Agents/BrokersCoronavirusHousing MarketReal Estate

Airbnb properties wouldn’t make a dent in housing market

It would be a "welcome relief" to the nation's extreme inventory shortage, says NAR's Yun


While the real estate market has lots of challenges during the COVID-19 pandemic, a tsunami of houses being sold by Airbnb hosts isn’t one of them.

Airbnb’s tally of 850,000 whole-house listings is just 0.8% of the nation’s stock of single-family homes. Even if a big chunk of them came on the market – and there’s no evidence that will happen – it would be a welcome relief to the severe shortage of housing inventory.

Some property owners who bought or leased real estate with the aim of maximizing profits through Airbnb rentals are finding they’re in a jam. Airbnb hosts saw $1.5 billion in bookings cancelled in mid-March when the COVID-19 pandemic arrived in the U.S. While guests got full refunds, per an Airbnb decision, hosts still had to pay mortgages on the properties.

The company has provided grants to a selection of hosts to offset the cancellations, but for some it may not be enough to make their monthly home loan payment.

The 1.47 million homes listed for sale at the end of April was the lowest number ever recorded, said Lawrence Yun, chief economist at the National Association of Realtors. The real estate market has been dogged for years with a shortage of available properties because of under-building in the wake of the financial crisis more than a decade ago, he said.

“I would welcome more investor properties including Airbnb-type of properties to come onto the market for potential homebuyers,” he said. “That would be a welcome relief.”

But, Airbnb said they are not seeing a large number of hosts delist their homes.

“There is no data suggesting that Airbnb hosts are selling their homes and deactivating their listings,” the company said in a statement. “Any anecdotal evidence is just that: anecdotal evidence and in no way representative of a broader trend.”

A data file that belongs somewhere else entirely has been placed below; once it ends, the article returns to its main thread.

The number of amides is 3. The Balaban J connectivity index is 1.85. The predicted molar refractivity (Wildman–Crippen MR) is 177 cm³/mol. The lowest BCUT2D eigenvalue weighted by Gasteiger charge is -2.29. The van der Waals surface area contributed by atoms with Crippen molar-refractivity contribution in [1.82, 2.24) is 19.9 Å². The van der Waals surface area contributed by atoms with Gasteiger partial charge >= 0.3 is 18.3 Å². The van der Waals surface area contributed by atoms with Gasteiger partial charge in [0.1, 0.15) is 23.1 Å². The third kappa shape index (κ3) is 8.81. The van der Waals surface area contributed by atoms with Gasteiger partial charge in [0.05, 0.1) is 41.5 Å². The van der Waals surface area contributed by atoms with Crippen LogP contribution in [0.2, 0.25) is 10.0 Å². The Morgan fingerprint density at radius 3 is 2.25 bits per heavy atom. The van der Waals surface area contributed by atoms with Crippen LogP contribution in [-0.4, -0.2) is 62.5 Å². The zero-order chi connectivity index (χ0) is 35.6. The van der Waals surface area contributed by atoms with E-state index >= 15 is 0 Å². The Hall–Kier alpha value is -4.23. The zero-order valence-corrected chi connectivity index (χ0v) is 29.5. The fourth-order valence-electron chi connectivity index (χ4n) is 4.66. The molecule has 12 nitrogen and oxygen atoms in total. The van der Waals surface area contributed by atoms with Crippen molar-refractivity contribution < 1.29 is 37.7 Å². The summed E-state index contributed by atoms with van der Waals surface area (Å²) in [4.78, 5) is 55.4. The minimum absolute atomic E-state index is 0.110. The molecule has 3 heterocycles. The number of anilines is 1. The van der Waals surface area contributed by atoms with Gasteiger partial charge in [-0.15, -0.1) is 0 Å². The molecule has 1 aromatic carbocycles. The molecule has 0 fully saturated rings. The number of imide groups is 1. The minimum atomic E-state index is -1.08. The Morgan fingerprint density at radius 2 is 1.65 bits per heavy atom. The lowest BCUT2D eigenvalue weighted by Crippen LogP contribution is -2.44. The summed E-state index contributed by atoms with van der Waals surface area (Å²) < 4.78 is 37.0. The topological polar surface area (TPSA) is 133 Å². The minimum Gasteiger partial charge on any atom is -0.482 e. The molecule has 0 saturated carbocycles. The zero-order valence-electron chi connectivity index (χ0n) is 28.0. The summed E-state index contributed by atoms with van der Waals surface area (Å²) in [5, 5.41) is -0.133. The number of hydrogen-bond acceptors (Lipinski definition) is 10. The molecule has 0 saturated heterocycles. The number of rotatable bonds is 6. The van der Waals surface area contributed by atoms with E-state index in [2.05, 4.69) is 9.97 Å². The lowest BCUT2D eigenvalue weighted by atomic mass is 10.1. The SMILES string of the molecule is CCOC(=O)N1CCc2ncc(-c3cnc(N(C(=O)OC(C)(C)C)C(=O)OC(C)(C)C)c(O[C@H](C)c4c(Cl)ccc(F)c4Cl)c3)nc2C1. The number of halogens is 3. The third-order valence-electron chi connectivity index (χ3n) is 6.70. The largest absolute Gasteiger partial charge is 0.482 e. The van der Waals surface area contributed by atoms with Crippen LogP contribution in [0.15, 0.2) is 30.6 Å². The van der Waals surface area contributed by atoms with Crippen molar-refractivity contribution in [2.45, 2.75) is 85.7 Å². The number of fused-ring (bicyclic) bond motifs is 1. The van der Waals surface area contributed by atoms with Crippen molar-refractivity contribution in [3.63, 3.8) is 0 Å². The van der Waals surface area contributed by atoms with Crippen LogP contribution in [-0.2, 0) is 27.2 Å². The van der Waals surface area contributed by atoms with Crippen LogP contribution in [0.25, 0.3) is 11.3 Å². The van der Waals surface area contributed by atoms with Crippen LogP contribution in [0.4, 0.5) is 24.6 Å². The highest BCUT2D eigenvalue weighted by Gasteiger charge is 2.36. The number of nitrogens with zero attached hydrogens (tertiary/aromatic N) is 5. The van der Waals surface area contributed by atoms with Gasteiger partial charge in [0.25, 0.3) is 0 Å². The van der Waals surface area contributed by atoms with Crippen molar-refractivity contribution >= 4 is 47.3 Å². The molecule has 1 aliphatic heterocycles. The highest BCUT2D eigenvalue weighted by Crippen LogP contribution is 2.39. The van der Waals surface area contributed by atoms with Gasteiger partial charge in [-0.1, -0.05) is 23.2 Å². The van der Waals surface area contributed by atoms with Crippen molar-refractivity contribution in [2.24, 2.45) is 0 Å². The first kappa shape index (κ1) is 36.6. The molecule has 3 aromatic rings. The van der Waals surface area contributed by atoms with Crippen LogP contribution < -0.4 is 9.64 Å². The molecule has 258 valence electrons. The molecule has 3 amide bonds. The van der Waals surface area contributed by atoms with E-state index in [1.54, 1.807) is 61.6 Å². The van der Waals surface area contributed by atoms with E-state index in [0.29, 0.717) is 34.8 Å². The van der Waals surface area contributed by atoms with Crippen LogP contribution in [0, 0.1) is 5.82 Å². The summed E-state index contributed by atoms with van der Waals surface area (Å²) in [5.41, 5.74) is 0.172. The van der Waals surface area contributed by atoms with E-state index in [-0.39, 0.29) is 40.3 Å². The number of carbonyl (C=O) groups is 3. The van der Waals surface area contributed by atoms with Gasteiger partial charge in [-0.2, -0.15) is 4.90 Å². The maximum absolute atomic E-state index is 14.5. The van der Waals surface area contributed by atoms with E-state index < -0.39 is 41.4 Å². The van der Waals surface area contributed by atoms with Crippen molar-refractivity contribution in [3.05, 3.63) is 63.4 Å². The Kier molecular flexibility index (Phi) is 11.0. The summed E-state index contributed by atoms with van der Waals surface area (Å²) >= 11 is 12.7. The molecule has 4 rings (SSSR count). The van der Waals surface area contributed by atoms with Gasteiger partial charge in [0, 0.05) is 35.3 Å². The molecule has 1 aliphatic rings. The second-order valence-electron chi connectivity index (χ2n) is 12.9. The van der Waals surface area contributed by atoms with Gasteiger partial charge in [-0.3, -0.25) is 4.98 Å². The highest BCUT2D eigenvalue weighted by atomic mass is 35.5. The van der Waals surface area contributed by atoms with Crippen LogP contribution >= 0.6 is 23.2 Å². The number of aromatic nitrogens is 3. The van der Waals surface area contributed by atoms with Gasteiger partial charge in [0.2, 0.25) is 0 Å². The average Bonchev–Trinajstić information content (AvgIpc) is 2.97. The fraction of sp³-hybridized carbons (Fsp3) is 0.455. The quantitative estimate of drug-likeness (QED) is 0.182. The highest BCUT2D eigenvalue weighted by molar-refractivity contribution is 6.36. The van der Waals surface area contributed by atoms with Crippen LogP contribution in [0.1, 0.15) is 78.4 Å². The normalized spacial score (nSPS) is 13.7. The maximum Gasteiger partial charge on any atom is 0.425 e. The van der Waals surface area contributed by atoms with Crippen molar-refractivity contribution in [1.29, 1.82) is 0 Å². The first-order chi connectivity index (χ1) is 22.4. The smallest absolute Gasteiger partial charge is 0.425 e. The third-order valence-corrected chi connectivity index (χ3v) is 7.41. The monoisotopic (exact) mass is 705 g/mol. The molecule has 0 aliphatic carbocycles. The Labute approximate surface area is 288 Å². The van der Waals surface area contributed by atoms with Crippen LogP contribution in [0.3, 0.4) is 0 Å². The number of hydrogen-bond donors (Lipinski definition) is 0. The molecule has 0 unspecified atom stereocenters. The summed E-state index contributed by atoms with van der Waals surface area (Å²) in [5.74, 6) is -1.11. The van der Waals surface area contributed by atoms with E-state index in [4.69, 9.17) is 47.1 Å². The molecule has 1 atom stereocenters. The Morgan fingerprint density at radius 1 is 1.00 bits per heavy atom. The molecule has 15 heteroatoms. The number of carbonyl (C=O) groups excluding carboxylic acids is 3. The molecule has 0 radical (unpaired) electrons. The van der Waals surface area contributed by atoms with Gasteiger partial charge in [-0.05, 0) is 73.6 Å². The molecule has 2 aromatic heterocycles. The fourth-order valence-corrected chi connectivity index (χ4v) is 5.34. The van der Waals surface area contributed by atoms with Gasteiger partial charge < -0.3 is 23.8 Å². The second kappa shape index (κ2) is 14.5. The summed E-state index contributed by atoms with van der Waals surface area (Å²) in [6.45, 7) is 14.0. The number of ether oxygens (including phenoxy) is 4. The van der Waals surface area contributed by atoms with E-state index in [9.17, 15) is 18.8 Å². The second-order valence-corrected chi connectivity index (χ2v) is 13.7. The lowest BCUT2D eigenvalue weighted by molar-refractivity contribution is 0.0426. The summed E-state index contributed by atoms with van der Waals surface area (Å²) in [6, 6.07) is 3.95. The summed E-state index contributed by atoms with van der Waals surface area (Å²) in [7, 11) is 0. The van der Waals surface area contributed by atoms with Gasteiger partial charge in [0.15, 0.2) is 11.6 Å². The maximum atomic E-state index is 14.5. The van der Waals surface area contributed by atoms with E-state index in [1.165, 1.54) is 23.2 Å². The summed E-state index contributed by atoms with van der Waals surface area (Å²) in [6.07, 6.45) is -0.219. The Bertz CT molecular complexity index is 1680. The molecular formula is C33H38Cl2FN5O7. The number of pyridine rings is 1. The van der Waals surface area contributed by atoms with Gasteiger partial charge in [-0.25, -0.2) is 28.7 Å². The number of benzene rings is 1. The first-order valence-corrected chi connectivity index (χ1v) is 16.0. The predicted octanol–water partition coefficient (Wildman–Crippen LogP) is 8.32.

Airbnb, founded in 2008, last month said it had raised $1 billion through a combination of debt and equity from investment firms Silver Lake and Sixth Street Partners. The company had been widely expected to go public in 2020, either through an initial public offering or a direct listing, before the pandemic made that less likely.

The company said $5 million from the new funding round will go to its Superhost Relief Fund that provides grants up to $5,000 for “superhosts” who rent out their homes and need help paying the rent or mortgage, and to long-tenured hosts who are “trying to make ends meet.”

The relief fund is only available to hosts who have suffered “significant economic loss” stemming from the COVID-19 pandemic, the company said. To qualify, Superhosts must only share their primary or secondary home with no more than 2 active listings. Also, hosts must be verified Superhosts or Experience hosts for at least one year and show evidence that Airbnb is a vital source of their income.

Relief grants are by invitation only, and not all hosts who qualify will be invited to apply, the company said.

In addition, Airbnb has pledged $250 million to help pay for cancellations related to COVID-19 under their Extenuating Circumstances policy. Hosts receive 25% of what they would normally receive through the policy, and payments will be issued this month, the company said.

Even if that’s not enough to keep some hosts from selling their properties, adding them to the market would only be a boon to real estate, said NAR’s Yun.

“There was an inventory shortage before the pandemic, and during the pandemic there are far fewer sellers coming onto the market, naturally, because of shelter-in-place orders,” Yun said. “But now with states reopening their economies, we’re seeing buyers quickly grab any properties that are listed.”

A shortage of properties for sale stymied buyer demand in April and contributed to a 17.8% plunge in home sales, the biggest drop since July 2010, he said.

Some of the drop in sales was due to the disruptions caused by state orders regarding social distancing that closed many businesses, he said.

The severe shortage of homes for sale is one difference between the current recession and the one that began in 2008 with the collapse of the mortgage market. In the years leading up to the financial crisis, homebuilders were in overdrive, producing more homes than Americans could use.

Back then, as now, the Federal Reserve began buying mortgage-backed securities to stimulate demand in the bond markets and lower long-term interest rates.

But, cheap financing for homes couldn’t do much when the market was awash in available properties, as it was back then.

Today, inventory is also a challenge, but for the opposite reason, said Yun.

“There is an acute shortage – the worst we’ve seen,” said Yun. “Because so many buyers are chasing after inventory, it’s taken a bad problem, which we had before the pandemic, and made it worse.”

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